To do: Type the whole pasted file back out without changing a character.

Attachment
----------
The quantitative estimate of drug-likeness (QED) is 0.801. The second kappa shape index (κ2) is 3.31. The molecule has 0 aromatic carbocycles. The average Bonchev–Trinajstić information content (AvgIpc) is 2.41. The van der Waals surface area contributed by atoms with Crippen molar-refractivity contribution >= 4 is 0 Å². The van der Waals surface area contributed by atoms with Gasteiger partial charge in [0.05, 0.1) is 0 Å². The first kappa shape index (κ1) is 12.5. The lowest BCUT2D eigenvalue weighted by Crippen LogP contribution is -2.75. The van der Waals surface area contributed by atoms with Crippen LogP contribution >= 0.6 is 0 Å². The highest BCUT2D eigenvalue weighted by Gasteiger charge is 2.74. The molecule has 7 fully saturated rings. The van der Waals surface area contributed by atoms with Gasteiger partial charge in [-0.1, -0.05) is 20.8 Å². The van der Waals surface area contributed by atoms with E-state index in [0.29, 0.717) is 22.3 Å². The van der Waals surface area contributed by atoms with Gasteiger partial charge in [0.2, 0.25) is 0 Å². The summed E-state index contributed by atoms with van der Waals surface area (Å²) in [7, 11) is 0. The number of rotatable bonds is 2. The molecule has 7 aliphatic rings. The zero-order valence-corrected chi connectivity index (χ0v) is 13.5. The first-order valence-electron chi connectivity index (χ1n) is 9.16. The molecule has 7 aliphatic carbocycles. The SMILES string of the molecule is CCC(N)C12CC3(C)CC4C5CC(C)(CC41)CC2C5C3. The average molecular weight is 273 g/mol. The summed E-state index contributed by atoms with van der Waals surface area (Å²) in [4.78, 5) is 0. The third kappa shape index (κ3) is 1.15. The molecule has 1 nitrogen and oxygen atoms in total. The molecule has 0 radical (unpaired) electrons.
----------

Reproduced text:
The quantitative estimate of drug-likeness (QED) is 0.801. The second kappa shape index (κ2) is 3.31. The molecule has 0 aromatic carbocycles. The average Bonchev–Trinajstić information content (AvgIpc) is 2.41. The van der Waals surface area contributed by atoms with Crippen molar-refractivity contribution >= 4 is 0 Å². The van der Waals surface area contributed by atoms with Gasteiger partial charge in [0.05, 0.1) is 0 Å². The first kappa shape index (κ1) is 12.5. The lowest BCUT2D eigenvalue weighted by Crippen LogP contribution is -2.75. The van der Waals surface area contributed by atoms with Crippen LogP contribution >= 0.6 is 0 Å². The highest BCUT2D eigenvalue weighted by Gasteiger charge is 2.74. The molecule has 7 fully saturated rings. The van der Waals surface area contributed by atoms with Gasteiger partial charge in [-0.1, -0.05) is 20.8 Å². The van der Waals surface area contributed by atoms with E-state index in [0.29, 0.717) is 22.3 Å². The van der Waals surface area contributed by atoms with Gasteiger partial charge in [0.2, 0.25) is 0 Å². The summed E-state index contributed by atoms with van der Waals surface area (Å²) in [7, 11) is 0. The number of rotatable bonds is 2. The molecule has 7 aliphatic rings. The zero-order valence-corrected chi connectivity index (χ0v) is 13.5. The first-order valence-electron chi connectivity index (χ1n) is 9.16. The molecule has 7 aliphatic carbocycles. The SMILES string of the molecule is CCC(N)C12CC3(C)CC4C5CC(C)(CC41)CC2C5C3. The average molecular weight is 273 g/mol. The summed E-state index contributed by atoms with van der Waals surface area (Å²) in [4.78, 5) is 0. The third kappa shape index (κ3) is 1.15. The molecule has 1 nitrogen and oxygen atoms in total. The molecule has 0 radical (unpaired) electrons.